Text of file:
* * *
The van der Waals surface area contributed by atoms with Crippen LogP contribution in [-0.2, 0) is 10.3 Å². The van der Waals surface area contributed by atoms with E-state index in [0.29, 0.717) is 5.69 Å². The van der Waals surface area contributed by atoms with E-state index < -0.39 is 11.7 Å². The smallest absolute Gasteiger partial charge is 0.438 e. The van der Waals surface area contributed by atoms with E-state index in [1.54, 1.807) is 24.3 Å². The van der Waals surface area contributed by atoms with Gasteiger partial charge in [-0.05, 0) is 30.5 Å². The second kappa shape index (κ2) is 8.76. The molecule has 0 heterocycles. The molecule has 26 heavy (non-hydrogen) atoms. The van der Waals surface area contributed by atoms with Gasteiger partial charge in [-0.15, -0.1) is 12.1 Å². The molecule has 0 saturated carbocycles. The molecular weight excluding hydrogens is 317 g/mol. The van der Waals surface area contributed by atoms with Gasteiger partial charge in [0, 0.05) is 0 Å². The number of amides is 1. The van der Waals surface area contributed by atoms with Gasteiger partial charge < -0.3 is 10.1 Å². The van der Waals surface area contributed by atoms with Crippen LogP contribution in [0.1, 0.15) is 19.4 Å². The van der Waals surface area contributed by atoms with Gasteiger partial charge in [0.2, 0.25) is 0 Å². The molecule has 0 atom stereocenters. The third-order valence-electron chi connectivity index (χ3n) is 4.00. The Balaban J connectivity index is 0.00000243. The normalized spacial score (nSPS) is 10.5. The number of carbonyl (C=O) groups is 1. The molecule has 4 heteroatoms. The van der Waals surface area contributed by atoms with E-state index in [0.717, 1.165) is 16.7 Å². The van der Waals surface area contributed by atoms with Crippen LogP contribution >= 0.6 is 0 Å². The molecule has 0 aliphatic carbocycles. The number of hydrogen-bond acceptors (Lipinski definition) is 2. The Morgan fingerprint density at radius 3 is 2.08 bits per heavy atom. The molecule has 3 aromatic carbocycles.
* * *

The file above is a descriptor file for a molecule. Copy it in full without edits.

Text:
The van der Waals surface area contributed by atoms with Crippen LogP contribution in [-0.2, 0) is 10.3 Å². The van der Waals surface area contributed by atoms with E-state index in [0.29, 0.717) is 5.69 Å². The van der Waals surface area contributed by atoms with E-state index < -0.39 is 11.7 Å². The smallest absolute Gasteiger partial charge is 0.438 e. The van der Waals surface area contributed by atoms with E-state index in [1.54, 1.807) is 24.3 Å². The van der Waals surface area contributed by atoms with Gasteiger partial charge in [-0.05, 0) is 30.5 Å². The second kappa shape index (κ2) is 8.76. The molecule has 0 heterocycles. The molecule has 26 heavy (non-hydrogen) atoms. The van der Waals surface area contributed by atoms with Gasteiger partial charge in [-0.15, -0.1) is 12.1 Å². The molecule has 0 saturated carbocycles. The molecular weight excluding hydrogens is 317 g/mol. The van der Waals surface area contributed by atoms with Gasteiger partial charge in [0, 0.05) is 0 Å². The number of amides is 1. The van der Waals surface area contributed by atoms with Gasteiger partial charge < -0.3 is 10.1 Å². The van der Waals surface area contributed by atoms with Crippen LogP contribution in [0.1, 0.15) is 19.4 Å². The van der Waals surface area contributed by atoms with Gasteiger partial charge in [0.2, 0.25) is 0 Å². The molecule has 0 atom stereocenters. The third-order valence-electron chi connectivity index (χ3n) is 4.00. The Balaban J connectivity index is 0.00000243. The normalized spacial score (nSPS) is 10.5. The number of carbonyl (C=O) groups is 1. The molecule has 4 heteroatoms. The van der Waals surface area contributed by atoms with E-state index in [0.717, 1.165) is 16.7 Å². The van der Waals surface area contributed by atoms with Crippen LogP contribution >= 0.6 is 0 Å². The molecule has 0 aliphatic carbocycles. The number of hydrogen-bond acceptors (Lipinski definition) is 2. The Morgan fingerprint density at radius 3 is 2.08 bits per heavy atom. The molecule has 3 aromatic carbocycles.